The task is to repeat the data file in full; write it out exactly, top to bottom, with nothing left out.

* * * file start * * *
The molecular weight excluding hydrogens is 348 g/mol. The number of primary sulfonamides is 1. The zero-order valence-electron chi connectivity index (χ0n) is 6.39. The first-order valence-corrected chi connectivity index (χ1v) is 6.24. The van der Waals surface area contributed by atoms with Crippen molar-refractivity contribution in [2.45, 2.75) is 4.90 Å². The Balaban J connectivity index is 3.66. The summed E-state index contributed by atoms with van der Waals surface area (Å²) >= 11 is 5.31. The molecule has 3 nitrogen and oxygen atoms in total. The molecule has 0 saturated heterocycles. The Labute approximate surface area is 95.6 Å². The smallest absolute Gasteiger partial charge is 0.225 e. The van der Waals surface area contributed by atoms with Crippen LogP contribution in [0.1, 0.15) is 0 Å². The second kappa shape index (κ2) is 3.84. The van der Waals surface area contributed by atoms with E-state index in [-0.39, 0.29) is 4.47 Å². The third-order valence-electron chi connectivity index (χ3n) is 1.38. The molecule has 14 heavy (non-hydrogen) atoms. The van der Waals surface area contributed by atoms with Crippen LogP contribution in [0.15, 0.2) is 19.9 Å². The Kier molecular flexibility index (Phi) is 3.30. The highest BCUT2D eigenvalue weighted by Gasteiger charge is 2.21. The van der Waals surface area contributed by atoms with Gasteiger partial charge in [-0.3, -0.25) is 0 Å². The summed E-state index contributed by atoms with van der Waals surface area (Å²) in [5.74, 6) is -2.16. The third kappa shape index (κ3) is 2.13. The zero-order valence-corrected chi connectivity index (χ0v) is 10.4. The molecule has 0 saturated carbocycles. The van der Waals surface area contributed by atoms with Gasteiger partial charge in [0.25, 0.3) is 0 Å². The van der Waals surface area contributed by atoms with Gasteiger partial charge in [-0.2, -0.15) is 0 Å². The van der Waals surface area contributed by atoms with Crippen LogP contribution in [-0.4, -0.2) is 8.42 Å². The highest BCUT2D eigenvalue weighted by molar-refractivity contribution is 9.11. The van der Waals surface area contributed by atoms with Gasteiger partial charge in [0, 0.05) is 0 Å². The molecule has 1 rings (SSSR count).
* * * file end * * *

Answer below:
The molecular weight excluding hydrogens is 348 g/mol. The number of primary sulfonamides is 1. The zero-order valence-electron chi connectivity index (χ0n) is 6.39. The first-order valence-corrected chi connectivity index (χ1v) is 6.24. The van der Waals surface area contributed by atoms with Crippen molar-refractivity contribution in [2.45, 2.75) is 4.90 Å². The Balaban J connectivity index is 3.66. The summed E-state index contributed by atoms with van der Waals surface area (Å²) >= 11 is 5.31. The molecule has 3 nitrogen and oxygen atoms in total. The molecule has 0 saturated heterocycles. The Labute approximate surface area is 95.6 Å². The smallest absolute Gasteiger partial charge is 0.225 e. The van der Waals surface area contributed by atoms with Crippen LogP contribution in [0.1, 0.15) is 0 Å². The second kappa shape index (κ2) is 3.84. The van der Waals surface area contributed by atoms with E-state index in [-0.39, 0.29) is 4.47 Å². The third-order valence-electron chi connectivity index (χ3n) is 1.38. The molecule has 14 heavy (non-hydrogen) atoms. The van der Waals surface area contributed by atoms with Crippen LogP contribution in [0.15, 0.2) is 19.9 Å². The Kier molecular flexibility index (Phi) is 3.30. The highest BCUT2D eigenvalue weighted by Gasteiger charge is 2.21. The van der Waals surface area contributed by atoms with Gasteiger partial charge in [-0.3, -0.25) is 0 Å². The summed E-state index contributed by atoms with van der Waals surface area (Å²) in [5.74, 6) is -2.16. The third kappa shape index (κ3) is 2.13. The zero-order valence-corrected chi connectivity index (χ0v) is 10.4. The molecule has 0 saturated carbocycles. The van der Waals surface area contributed by atoms with Gasteiger partial charge in [0.25, 0.3) is 0 Å². The van der Waals surface area contributed by atoms with Gasteiger partial charge in [-0.2, -0.15) is 0 Å². The van der Waals surface area contributed by atoms with Crippen LogP contribution in [-0.4, -0.2) is 8.42 Å². The highest BCUT2D eigenvalue weighted by molar-refractivity contribution is 9.11. The van der Waals surface area contributed by atoms with Gasteiger partial charge in [0, 0.05) is 0 Å². The molecule has 1 rings (SSSR count).